Induction of IL-12 Secretion and Enhanced Surface Expression of B7.1/B7.2 and ICAM-1 in Human Monocytes Activated by the Vaccine Carrier Brucella Abortus: Correlation with in Vivo Generation of Cellular Immune Responses

  • H. Golding
  • M. B. Zaitseva
  • C. K. Lapham
  • B. Golding
Part of the NATO ASI Series book series (NSSA, volume 293)


It is well established that two cytokines, IFN-γ and IL-4, play an important role in the differentiation of Th0/Tc0 cells into effector types Th1/Tc1 or Th2/Tc2 cells during the initial phase of the immune response (O’Garra and Murphy, 1994). In addition to these lymphokines, it has been demonstrated that another cytokine, IL-12, is a pivotal positive factor in the differentiation of the Th1/Tc1 cell subset (Manetti et al, 1993). IL-12 is a heterodimeric protein consisting of p40 and p35 subunits (Kobayashi et al, 1989; Stern et al, 1990) that binds to its receptor of approximately 110 kDa (Chizzonite et al, 1992). The biologic activities of IL-12 include stimulatory effects on human NK cells and cytotoxic T cells (Bloom and Horvath, 1994; Chouaib et al, 1994; Kobayashi et al, 1989; Wolf et al, 1991), and induction of proliferation of activated, but not resting, CD4+ and CD8+ T cells (Bertagnolli et al, 1992; Gately at al, 1991; Perussia et al, 1992). IL-12 potentiates production of IFN-γ by Th1 and Th0 clones (Manetti et al, 1994), and also by NK and CD8+ cells (Croft et al, 1994; D’Andrea et al, 1992). Studies in the murine system demonstrated an important role for IL-12 in the development of immune protection against infectious agents such as Candida (Romani et al, 1992), Leishmania major (Afonso et al, 1994), Listeria in SCID mice (Tripp et al, 1994) and Schistosomiasis (Wynn et al, 1995). IL-12 was also shown to play an important role in IFN-γ-dependent protection against malaria (Sedegah et al, 1994) and tuberculosis (Zhang et al, 1994) in humans. The ability of IL-12 to induce protective immunity against many infections suggests that this cytokine should be a key component of vaccines designed to elicit strong cell-mediated immunity.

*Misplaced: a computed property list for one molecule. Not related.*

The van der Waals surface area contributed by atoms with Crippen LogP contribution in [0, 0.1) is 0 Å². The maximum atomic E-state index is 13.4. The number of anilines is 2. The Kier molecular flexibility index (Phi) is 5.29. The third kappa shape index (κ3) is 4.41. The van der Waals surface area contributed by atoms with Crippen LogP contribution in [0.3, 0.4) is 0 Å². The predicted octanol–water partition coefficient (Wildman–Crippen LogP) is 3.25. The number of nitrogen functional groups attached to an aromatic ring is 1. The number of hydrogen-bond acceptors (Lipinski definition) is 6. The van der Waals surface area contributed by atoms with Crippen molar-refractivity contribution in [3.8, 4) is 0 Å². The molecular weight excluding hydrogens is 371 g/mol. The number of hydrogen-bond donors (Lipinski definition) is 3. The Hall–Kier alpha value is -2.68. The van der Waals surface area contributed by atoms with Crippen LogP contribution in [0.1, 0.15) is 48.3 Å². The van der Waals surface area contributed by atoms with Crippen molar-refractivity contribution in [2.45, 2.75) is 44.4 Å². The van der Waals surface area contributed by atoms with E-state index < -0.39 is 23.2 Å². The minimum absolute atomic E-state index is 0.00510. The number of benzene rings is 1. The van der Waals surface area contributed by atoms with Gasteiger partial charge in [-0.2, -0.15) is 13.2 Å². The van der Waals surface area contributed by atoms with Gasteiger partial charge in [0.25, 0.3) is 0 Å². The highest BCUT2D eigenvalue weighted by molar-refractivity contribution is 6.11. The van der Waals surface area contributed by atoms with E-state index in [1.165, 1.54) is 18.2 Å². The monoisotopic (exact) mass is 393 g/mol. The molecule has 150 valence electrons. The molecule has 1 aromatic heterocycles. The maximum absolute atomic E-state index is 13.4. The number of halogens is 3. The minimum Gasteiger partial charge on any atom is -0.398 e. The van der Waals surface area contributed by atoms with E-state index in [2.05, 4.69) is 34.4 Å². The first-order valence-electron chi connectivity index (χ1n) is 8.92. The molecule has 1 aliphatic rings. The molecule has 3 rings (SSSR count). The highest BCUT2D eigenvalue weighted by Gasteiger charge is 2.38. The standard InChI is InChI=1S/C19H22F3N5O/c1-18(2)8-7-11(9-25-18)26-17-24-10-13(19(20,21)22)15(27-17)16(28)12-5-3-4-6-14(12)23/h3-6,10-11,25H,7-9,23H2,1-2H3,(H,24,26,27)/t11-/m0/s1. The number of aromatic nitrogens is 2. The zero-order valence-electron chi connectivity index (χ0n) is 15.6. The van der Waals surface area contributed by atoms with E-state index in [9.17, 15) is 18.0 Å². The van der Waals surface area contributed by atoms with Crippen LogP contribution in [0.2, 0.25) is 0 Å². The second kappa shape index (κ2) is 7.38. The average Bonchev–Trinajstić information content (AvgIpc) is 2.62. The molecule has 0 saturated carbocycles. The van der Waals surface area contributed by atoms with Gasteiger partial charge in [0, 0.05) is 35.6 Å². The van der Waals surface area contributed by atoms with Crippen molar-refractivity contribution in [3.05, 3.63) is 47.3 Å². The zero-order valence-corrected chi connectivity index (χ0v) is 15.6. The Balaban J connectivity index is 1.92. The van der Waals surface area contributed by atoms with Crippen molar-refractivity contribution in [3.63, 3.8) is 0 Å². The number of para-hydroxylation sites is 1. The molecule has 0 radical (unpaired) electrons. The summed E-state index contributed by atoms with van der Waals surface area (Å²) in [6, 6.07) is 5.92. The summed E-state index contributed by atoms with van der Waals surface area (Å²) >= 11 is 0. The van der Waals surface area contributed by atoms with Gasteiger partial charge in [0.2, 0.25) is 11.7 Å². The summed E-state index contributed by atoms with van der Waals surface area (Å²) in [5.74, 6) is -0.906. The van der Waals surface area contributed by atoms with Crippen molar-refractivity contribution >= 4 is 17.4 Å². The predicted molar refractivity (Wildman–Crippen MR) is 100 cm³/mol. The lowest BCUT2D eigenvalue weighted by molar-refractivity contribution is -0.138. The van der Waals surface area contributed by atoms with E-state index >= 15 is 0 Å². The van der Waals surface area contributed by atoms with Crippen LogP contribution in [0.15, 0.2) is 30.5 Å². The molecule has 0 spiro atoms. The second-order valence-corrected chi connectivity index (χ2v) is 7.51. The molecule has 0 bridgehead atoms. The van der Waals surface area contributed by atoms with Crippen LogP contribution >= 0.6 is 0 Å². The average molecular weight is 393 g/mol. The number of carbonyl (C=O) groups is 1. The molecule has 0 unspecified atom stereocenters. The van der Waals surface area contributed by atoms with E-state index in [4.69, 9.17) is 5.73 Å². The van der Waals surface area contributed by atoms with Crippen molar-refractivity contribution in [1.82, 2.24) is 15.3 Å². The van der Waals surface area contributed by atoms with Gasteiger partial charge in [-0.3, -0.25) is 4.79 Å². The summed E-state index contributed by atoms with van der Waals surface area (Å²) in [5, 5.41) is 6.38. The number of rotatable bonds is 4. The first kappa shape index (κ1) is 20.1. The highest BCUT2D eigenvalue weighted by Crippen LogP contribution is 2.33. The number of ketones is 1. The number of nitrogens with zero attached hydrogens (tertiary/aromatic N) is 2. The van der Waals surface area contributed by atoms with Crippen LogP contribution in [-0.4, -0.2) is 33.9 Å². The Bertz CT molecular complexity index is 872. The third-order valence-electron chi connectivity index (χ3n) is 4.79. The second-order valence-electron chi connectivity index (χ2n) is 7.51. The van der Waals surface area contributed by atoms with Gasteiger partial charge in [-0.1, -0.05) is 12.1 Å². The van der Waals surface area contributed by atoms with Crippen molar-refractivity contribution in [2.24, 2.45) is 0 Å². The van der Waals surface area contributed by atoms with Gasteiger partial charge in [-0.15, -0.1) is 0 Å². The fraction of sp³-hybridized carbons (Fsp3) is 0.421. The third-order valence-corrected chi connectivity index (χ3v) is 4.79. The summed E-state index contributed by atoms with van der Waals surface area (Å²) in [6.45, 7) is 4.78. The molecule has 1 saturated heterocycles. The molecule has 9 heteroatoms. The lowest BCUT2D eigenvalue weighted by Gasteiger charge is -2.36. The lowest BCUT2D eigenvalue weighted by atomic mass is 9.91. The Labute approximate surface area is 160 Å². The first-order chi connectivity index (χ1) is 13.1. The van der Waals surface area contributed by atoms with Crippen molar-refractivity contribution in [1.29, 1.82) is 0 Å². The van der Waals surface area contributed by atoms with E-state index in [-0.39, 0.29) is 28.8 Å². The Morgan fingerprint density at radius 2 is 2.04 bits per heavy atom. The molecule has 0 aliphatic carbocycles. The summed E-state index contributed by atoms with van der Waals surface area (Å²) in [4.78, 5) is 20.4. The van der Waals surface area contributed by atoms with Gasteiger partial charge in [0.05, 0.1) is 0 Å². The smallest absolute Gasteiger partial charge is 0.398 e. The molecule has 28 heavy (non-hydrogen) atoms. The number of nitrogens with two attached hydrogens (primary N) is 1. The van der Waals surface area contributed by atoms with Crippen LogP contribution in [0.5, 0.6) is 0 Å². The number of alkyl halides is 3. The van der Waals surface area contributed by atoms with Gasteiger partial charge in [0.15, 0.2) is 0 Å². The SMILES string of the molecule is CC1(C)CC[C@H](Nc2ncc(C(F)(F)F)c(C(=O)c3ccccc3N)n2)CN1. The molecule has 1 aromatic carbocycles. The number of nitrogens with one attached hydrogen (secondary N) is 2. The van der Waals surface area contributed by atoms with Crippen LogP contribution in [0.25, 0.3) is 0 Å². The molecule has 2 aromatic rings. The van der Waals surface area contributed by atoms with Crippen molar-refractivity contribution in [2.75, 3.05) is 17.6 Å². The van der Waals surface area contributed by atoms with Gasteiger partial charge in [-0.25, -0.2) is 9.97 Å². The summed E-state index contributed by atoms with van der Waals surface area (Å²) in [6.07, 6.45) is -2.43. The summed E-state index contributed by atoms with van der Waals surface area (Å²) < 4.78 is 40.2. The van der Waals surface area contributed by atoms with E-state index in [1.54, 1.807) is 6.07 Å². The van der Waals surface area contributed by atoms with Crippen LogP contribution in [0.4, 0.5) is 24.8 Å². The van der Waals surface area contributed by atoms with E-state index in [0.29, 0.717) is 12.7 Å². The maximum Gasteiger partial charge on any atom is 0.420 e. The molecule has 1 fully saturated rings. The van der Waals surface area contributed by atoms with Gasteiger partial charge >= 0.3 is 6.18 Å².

Human Immunodeficiency Virus Type Human Monocyte Human Natural Killer Cell Brucella Abortus P81S Cell 
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Copyright information

© Springer Science+Business Media New York 1997

Authors and Affiliations

  • H. Golding
    • 1
  • M. B. Zaitseva
    • 1
  • C. K. Lapham
    • 1
  • B. Golding
    • 2
  1. 1.Laboratory of Retrovirus Research, Division of Viral Products, Center for Biologies Evaluation and ResearchUS Food and Drug AdministrationBethesdaUSA
  2. 2.Laboratory of Plasma Derivatives, Division of Hematology, Center for Biologies Evaluation and ResearchUS Food and Drug AdministrationBethesdaUSA

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